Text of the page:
The movable rail 22 has an enlarged bracket 22a secured thereto. A belt retractor 12 for a shoulder belt 11 is fixed to the bracket 22a. A buckle 13 for a lap belt (not shown) is also connected to the bracket 22a at the front of the retractor 12.

The belt retractor 12 has therein a biasing means by which the shoulder belt 11 is biased in the belt retracting direction. The retractor 12 is further equipped with a check mechanism 14 which checks the feeding of the belt 11 upon sensing a certain degree of shock or acceleration applied thereto. For this, the check mechanism 14 has an acceleration sensor mounted therein.

A solenoid type stopper is further incorporated with the check mechanism 14, which comprises a stopper which disables the check mechanism 14 from checking the feeding of the belt when pivoted to a certain angular position and a solenoid 60 (see FIG. 20) which attracts the stopper to the certain angular position when electrically energized.

An upper end of the shoulder belt 11 is held by a sliding bracket 16 which is slidably engaged with a guide rail 17. The guide rail 17 is secured to and extends along a sash of the automotive door. A geared cable (not shown) is received behind the guide rail 17 to move the sliding bracket 16 along the guide rail 17 between a passenger releasing position wherein the shoulder belt 11 releases a seat occupant and a passenger restraining position wherein the shoulder belt 11 restrains the seat occupant. Thus, the shoulder belt 11, the retractor 12, the sliding bracket 16 and the guide rail 17 constitute a so-called "passive seatbelt system".

As may be understood from FIGS. 2 and 4, the stationary rail 23 has at its one side wall 24 an engaging portion 25 which includes longitudinally aligned latching notches 26.

The movable rail, 22 has a lock mechanism 30 mounted thereon. The lock mechanism 30 comprises a base bracket 31 secured to the movable rail 22, a latch member 32 linearly movably held by the base bracket 31 and an operation handle 35 for actuating the latch member 32.

As is seen from FIG. 8, the base bracket 31 has two downwardly extending supporting portions 31a and 31b which have apertures (no numerals) through which the latch member 32 slidably passes. The latch member 32 has a forked end 33 (see FIG. 4) which is selectively engageable with two of the latching notches 26 of the stationary rail 23.

The operation handle 35 is pivotally connected at its inside end portion to the base bracket 31 through a pivot pin 35a. As is seen from FIG. 2, a grip member 35b is fixed to the free end of the operation handle 35.

As is seen from FIGS. 4 and 8, the operation handle 35 has at its inside end a downwardly bent lug 36 which is pivotally engaged with an aperture 34 formed in the latch member 32.

The latch member 32 is biased rightward in FIG. 4, that is, in a direction to engage with the latching notches 26 of the stationary rail 23, by means of a coiled spring 38. For this biasing, opposite ends of the spring 38 are hooked to the base bracket 31 and the latch member 32 respectively.

The operation handle 35 is biased to pivot in a counterclockwise direction in FIG. 2 by means, of another coiled spring 39. For this biasing, opposite ends of the spring 39 are hooked to the base bracket 31 and the lug 36 of the operation handle 35 respectively.

The latch member 32 has at its base portion a slot 32a (see FIG. 2) to which an end of a drive cable 41 of a walk-in mechanism 40 is operatively engaged. That is, under a rest condition of the walk-in mechanism 40, the end of the drive cable 41 is loosely engaged with the slot 32a. But, when the walk-in mechanism 40 is being operated, that is, when the seatback 10a of the seat 10 is inclined forward, the end of the drive cable 41 becomes engaged with an outward end of the slot 32a to pull the latch member 32 in a direction to disengage the forked end 33 from the latching notches 26. The latch member 32 has a stopper pin 32b which is brought into abutment with the supporting portion 31b of the base bracket 31 to suppress excessive backward movement of the latch member 32.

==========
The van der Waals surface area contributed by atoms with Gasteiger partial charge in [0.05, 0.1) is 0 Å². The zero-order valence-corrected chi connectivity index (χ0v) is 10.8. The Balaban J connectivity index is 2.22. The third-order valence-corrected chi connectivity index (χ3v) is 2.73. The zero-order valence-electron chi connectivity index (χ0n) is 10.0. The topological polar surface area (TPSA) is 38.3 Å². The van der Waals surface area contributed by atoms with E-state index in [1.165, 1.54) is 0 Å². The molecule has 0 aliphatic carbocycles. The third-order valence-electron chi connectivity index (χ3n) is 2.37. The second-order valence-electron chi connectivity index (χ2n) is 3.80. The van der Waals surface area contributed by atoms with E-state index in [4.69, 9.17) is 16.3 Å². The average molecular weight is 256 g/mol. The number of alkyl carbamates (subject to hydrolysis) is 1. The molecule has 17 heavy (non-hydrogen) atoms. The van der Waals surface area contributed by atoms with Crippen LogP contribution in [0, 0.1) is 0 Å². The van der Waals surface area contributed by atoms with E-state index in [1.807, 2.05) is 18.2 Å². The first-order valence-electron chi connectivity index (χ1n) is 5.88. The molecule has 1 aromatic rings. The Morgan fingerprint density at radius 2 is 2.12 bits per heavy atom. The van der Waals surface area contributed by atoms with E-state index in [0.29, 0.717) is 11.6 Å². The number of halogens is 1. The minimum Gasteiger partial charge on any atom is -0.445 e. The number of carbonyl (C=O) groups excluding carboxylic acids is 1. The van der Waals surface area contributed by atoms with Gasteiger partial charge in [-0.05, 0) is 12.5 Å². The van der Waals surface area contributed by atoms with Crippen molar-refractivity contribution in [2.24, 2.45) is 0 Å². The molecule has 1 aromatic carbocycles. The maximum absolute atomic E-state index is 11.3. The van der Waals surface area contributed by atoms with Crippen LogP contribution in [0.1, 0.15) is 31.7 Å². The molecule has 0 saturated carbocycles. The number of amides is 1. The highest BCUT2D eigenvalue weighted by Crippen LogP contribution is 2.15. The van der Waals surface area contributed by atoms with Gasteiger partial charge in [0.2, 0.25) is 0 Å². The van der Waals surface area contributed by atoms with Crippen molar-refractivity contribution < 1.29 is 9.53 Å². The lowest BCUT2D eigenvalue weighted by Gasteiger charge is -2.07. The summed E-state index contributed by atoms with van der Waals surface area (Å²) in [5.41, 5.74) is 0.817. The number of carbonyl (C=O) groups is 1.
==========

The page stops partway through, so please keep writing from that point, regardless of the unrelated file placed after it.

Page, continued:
As is seen from FIG. 4, a position detector switch 50 is mounted on the base bracket 31, which detects the angular position taken by the operation handle 35.

As is seen from FIG. 12, the position detector switch 50 is of a rotary switch which comprises a rotor 51 which rotates together with the pivot pin 35a of the operation handle 35, and a cylindrical outer base member 55 which surrounds the rotor 51 with a cylindrical clearance defined therebetween. The rotor 51 and the outer base member 55 are each constructed of an electrically insulating material.

The rotor 51 has a conductive circular plate 52 coaxially mounted thereon. The circular plate 52 has at diametrically opposed portions two projected contacts 53 and 54. The outer base member 55 has at diametrically opposed portions of its circular bore two arcuate contacts 56 and 57 which are contactable with the projected contacts 53 and 54 when the latter come to predetermined angular positions. Thus, the position detector switch 50 assumes ON condition only when both of the projected contacts 53 and 54 of the rotor 51 are brought into contact with the actuate contacts 56 and 57 of the outer base member 55.

Lead wires 58 and 58 extend from the two arcuate contacts 56 and 57. As is seen from FIG. 20, one lead wire 58 is connected through the solenoid 60 to a positive terminal of a battery and the other lead wire 58 is connected to a negative terminal of the battery. Thus, when the position detector switch 50 assumes the ON position, the solenoid type stopper of the check mechanism 14 becomes operative to make the check mechanism 14 inoperative. It is thus to be noted that under ON condition of the switch 50 the belt retractor 12 allows free feeding and retracting of the shoulder belt 11 in response to an application of external force thereto irrespective of a shock or acceleration applied to the seat.